Our thinking and behavior indicate something, but they don’t define who we are or what our intentions are. Only we can do that. We might do it by means of tacit acceptance, like passive spectators, or we might do it by active choice, defending our conclusions like captains of the soul, but either way we decide what defines us and how the defining gets done. We choose the chooser. If we can allow others to define us, why can’t we choose instead to define ourselves? If we have any choice at all, we have all of it: how to identify ourselves, what to identify with, what we are, what we intend, and what it all means. We can choose before — and after — we act, speak, think, or feel. We can choose before — and after — our constitutions, our personalities, or “natures” are formed. Define or be defined, and according to what: we always choose who controls the narrative, even if we fool ourselves into thinking that we don’t.
Negotiating With Usurpers
If we let something or someone else define us, we do so because we decided to identify ourselves with their claim. The mere fact that something reflects on us negatively does not mean that the reflection is accurate. The mere fact that someone makes a negative claim about us does not mean that the claim holds water. Before we let ourselves get negatively impacted, we decide to connect reflection or claim to ourselves: we identify with it. We don’t have to. That’s a choice that we make, whether we make it reactively like a knee-jerk, as if no room for choice exists, or thoughtfully and deliberately. Instead, we could choose to not identify, rendering reflection and claim irrelevant to us, just like a case of mistaken identity. If it wasn’t us, it doesn’t apply to us, and it says nothing about us.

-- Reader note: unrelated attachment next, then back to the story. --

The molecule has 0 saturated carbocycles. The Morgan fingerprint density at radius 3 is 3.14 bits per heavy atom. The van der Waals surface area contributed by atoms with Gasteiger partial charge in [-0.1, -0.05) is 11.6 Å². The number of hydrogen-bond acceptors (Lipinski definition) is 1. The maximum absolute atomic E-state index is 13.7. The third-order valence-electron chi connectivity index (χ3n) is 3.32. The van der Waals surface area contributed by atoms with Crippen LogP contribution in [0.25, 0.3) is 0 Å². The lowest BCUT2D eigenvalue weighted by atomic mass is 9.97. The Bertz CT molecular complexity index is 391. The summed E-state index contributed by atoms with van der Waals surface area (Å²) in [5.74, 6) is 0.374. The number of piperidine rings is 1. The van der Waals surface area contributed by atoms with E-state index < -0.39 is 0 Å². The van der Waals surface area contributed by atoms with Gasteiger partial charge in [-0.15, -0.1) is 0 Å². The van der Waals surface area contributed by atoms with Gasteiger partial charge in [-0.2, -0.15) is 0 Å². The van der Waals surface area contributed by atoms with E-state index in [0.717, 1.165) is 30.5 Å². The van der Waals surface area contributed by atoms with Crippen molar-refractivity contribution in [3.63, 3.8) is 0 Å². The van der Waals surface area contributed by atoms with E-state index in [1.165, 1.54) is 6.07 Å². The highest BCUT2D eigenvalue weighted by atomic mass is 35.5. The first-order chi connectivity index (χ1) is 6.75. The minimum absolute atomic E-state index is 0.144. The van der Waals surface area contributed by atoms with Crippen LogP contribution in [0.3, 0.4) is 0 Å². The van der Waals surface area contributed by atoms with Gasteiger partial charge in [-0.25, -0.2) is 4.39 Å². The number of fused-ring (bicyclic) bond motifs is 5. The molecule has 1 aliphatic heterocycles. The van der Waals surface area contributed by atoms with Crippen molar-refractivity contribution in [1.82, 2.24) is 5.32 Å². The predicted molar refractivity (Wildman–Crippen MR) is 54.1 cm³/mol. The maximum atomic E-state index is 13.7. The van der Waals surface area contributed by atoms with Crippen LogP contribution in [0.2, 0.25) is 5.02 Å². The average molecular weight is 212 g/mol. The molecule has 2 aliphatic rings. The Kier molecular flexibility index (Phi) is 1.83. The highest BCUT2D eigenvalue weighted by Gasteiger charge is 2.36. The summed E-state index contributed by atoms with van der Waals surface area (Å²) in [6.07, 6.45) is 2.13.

This isn’t something radical and foreign. In fact, we do it regularly, whether sincerely or in false modesty, every time we refuse to accept a compliment or refuse to accept culpability. In essence, we say just what Paul did: No, it wasn’t me! We do it with compliments and complaints; why be shy about our own shit or goodness? Apart from our choice to identify with it, none of it defines us or reflects on us — not shit nor goodness nor anything in between. Before anything can define or reflect on us, before anyone has anything to say about us, we decide who says by choosing what we identify with. We declare, “That was me,” or, “That was not me,” even if we’re reacting to someone who says, “That was you!” Just because they said it doesn’t make it so or rob us of our capacity to choose whether it’s relevant in the first place. If it wasn’t us, it clearly applies to someone else, no matter what they say. On that point, we choose who says, and we always have the final say.